In modern times, lemon balm has become popular as a calming and soothing herb, mainly for the potential to help support symptoms of minor sleeplessness and nervous stomach disorders in adults and children. It is said to help stimulate appetite. Extracts of the herb have demonstrated activity and are an ingredient of ointments and creams for topical use.
Preparation and Dosage: A cup of lemon balm tea (1.5 - 4.5 g of dried leaf) may be taken several times a day. Various products are available, mainly for oral use. Lemon balm is often used as a minor ingredient and then it is unlikely to have any therapeutic effect.
Active Ingredients: The product should contain at least 0.05% of essential oil (a complex mixture monoterpenoids and sesquiterpenoids). The main ingredient is citronellal (about 30-40%), together with 10-30% citral. Citral actually comprises two compounds, citral a (geranial) and citral b (neral) in a ratio of 4:3. Major sesquiterpenoids include germacrene D and beta-ancaryophyllene. The drug contains about 4% rosmarinic acid (also known as labiate tannin), phenolic acids, triterpenes, monoterpene glycosides and flavonoids.
Health Effects: The essential oil has spasmolytic and sedative properties and is known for its disinfectant activities. This is plausible with regard to the biochemical properties of lipophilic monoterpenes with aldehyde groups. Water extracts containing rosmarinic acid have disinfectant effects. They also exhibit antihormonal and antithyreotropic effects.
Notes: The herb has a long history of health use in Europe, associated with bees and honey, hence the name Melissa (mel is the Latin for honey).
Status: Pharm.; Comm. E+; ESCOP 2; WHO 2.
The Ancients called Balm Melisphyion, which means honey leaf. Virgil recommended making it available to bees hence the epithet apiastrum. The slight stimulating action it has on the nervous system has earned it a reputation hardly credited today as a cephalic, cordial, stomachic, carminative. It is, however, regarded as slightly stimulating and anti-spasmodic. It can be useful in nervous complaints, hysteria, cardialgia, spasms, vertigo, in all cases of general atony.
In a tea-like infusion it can be used to help support flatulence, lack of appetite and indigestion. The Arabs used it extensively as a cordial. A distilled water is made from it. It is the basis of compound Melissa water, or compound alcoholate of Melissa; Carmelite's water, often used to good effect in inhalations; internally, in a dose of one teaspoonful to one glass of sweetened water, in cases of fainting, flatulence and weakness.
The fragrant and pretty lemon balm, a form of mint, is one of the good guys of the herb garden and pantry. Modern herbalists use the plant's green leaves medicinally, as the ancient Romans did. Native to the eastern Mediterranean, lemon balm is cultivated widely and known under a variety of names, including melissa, sweet balm, and sweet mary.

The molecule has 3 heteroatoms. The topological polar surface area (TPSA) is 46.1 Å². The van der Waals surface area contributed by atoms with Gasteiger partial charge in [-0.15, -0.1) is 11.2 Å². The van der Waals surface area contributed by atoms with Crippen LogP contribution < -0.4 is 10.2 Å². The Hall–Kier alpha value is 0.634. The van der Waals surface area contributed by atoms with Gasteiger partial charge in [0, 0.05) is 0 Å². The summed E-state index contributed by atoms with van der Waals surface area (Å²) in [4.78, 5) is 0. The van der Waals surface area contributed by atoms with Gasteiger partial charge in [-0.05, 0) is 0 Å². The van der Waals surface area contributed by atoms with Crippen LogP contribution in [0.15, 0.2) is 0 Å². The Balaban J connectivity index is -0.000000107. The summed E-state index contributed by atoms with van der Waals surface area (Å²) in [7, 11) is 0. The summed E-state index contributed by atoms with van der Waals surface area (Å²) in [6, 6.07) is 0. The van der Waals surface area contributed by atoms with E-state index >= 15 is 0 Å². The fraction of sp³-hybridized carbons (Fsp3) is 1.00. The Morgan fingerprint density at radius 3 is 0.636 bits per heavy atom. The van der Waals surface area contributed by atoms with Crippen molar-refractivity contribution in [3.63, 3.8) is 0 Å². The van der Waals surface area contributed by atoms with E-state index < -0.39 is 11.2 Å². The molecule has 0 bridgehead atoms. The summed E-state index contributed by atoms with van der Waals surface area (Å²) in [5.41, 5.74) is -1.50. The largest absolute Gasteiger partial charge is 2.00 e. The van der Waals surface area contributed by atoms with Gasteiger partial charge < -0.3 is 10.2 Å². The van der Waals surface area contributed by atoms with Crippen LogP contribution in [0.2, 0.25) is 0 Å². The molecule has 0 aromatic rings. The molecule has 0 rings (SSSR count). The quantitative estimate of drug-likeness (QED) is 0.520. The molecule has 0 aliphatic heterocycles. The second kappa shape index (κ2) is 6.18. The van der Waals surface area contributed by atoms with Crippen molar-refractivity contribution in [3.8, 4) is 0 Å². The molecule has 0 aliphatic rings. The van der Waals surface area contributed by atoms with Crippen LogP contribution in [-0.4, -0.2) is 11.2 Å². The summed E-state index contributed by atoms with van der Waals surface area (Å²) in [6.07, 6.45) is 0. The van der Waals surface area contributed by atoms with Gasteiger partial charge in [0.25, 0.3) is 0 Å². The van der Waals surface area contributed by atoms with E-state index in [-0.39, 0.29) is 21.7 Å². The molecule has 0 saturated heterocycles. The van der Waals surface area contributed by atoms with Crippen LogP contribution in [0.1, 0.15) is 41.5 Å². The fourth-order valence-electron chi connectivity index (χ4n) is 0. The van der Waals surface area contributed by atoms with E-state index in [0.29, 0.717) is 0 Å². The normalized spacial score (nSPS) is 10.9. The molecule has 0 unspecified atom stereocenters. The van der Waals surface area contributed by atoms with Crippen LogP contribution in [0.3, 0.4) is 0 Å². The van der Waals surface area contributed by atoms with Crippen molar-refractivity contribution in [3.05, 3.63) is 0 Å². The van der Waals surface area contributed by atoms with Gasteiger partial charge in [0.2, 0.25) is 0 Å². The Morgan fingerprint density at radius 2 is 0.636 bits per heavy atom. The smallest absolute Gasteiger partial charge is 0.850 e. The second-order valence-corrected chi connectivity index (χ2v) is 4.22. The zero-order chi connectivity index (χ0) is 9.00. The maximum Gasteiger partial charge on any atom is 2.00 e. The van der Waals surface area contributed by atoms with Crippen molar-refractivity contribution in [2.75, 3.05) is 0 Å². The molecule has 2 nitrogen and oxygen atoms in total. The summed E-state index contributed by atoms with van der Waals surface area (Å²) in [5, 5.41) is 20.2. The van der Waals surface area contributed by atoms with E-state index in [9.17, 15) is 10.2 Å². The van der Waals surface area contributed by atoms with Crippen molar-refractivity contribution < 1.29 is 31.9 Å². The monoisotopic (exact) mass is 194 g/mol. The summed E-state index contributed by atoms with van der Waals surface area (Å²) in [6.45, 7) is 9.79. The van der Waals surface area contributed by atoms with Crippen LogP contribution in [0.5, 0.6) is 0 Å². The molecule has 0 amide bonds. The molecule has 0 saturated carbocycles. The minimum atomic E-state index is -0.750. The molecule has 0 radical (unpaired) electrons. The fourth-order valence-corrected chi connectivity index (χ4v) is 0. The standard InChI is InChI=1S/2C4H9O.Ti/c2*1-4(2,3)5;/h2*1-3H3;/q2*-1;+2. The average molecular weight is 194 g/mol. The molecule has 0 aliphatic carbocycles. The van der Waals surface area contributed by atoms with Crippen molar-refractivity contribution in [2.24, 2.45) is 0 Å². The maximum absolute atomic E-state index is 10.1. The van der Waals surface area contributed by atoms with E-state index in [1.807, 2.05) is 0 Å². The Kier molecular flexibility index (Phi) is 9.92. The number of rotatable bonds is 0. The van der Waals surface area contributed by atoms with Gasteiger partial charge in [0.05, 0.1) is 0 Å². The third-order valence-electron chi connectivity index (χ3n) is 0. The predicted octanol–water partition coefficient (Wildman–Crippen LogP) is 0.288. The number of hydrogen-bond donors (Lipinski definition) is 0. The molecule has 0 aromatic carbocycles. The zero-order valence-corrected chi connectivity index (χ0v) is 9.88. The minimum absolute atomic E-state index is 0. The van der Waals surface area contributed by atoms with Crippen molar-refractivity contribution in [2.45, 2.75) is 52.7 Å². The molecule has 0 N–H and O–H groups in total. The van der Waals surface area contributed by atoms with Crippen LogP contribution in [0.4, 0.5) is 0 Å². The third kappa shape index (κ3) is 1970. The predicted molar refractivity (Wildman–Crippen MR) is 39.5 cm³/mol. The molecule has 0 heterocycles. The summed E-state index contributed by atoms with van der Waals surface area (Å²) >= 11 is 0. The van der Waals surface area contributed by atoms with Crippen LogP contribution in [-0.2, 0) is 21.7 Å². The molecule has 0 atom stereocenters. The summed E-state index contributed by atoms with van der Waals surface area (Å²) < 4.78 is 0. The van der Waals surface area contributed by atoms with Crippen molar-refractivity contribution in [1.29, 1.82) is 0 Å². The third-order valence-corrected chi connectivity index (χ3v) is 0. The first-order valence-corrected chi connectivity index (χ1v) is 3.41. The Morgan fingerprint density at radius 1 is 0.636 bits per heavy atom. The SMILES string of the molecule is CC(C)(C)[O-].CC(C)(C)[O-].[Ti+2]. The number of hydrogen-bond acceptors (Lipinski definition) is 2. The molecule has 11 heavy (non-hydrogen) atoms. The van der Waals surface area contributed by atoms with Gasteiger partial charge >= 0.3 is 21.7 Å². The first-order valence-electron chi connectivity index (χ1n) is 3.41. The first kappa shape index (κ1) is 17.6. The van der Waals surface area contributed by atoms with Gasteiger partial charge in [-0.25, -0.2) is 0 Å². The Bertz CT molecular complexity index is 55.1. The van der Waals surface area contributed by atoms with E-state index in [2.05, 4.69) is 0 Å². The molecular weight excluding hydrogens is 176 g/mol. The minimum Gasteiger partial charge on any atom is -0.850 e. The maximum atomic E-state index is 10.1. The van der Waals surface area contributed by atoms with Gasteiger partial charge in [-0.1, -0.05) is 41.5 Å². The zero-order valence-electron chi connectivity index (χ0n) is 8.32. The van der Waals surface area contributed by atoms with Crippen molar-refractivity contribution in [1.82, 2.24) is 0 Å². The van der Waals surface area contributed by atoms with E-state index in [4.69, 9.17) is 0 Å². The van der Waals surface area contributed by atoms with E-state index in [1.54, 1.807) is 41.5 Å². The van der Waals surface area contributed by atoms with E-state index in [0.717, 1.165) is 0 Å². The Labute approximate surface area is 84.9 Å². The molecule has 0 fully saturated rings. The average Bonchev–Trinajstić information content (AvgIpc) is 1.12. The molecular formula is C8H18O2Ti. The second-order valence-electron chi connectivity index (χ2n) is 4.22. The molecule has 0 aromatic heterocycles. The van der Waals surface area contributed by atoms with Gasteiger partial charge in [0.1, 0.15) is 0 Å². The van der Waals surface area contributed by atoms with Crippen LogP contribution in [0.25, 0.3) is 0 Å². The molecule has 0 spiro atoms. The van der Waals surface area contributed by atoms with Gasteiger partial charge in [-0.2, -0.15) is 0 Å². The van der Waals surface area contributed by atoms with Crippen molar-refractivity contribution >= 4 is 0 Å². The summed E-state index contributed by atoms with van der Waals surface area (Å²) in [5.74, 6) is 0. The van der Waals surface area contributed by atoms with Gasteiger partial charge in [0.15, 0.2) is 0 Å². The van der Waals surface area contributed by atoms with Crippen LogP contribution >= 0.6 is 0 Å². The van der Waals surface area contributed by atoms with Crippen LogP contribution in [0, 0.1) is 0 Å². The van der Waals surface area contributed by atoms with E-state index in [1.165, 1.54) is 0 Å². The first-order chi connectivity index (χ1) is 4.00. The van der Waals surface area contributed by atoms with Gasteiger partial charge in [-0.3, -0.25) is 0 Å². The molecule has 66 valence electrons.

Potential Health Benefits
Lemon balm lives up to its name; it's a balm for a nervous stomach and a approach for sleep disorders.
Lemon balm leaves contain terpenes, which are tranquilizing agents, plus bitter principles and flavonoids according to Commission E. In addition to its sedative effects, lemon balm reduces flatulence. The herb's lemon smell comes from citronella, which is also present in lemons and lemongrass. Animal studies have shown disinfectant, and disinfectant effects. These results haven't been obtained in humans, however, where controlled studies of lemon balm are few in number.
How to Use the Herb
Fresh leaves and dry extracts make a refreshing tea. Use 1.5-4.5 grams of dried leaves. Or pour boiling water over a sprig of fresh leaves and steep for several minutes for a lovely, lemon-scented tea.
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Take 1 capsule, 3 times daily, with meals.
Do not use if you are currently on thyroid or hormones medication.
No significant adverse effects from lemon balm have been reported. Unlike sedative drugs, lemon balm is safe even while driving or operating machinery. Lemon balm's sedating effects are not intensified by alcohol.
No known drug interactions, side effects, or contraindications.
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End of More Photographs - Lemon Balm Leaf - 450 mg
* These statements have not been evaluated by the Food and Drug Administration (FDA). Products are intended to support general well being and are not intended to treat, diagnose, mitigate, prevent, or cure any condition or disease. If conditions persist, please seek advice from your medical doctor. Information provided at ZooScape.com relies partly on Traditional Uses. The essence of the current American rule on Traditional Uses is, as stated by FTC, "Claims based on historical or traditional use should be substantiated by confirming scientific evidence, or should be presented in such a way that consumers understand that the sole basis for the claim is a history of use of the product for a particular purpose."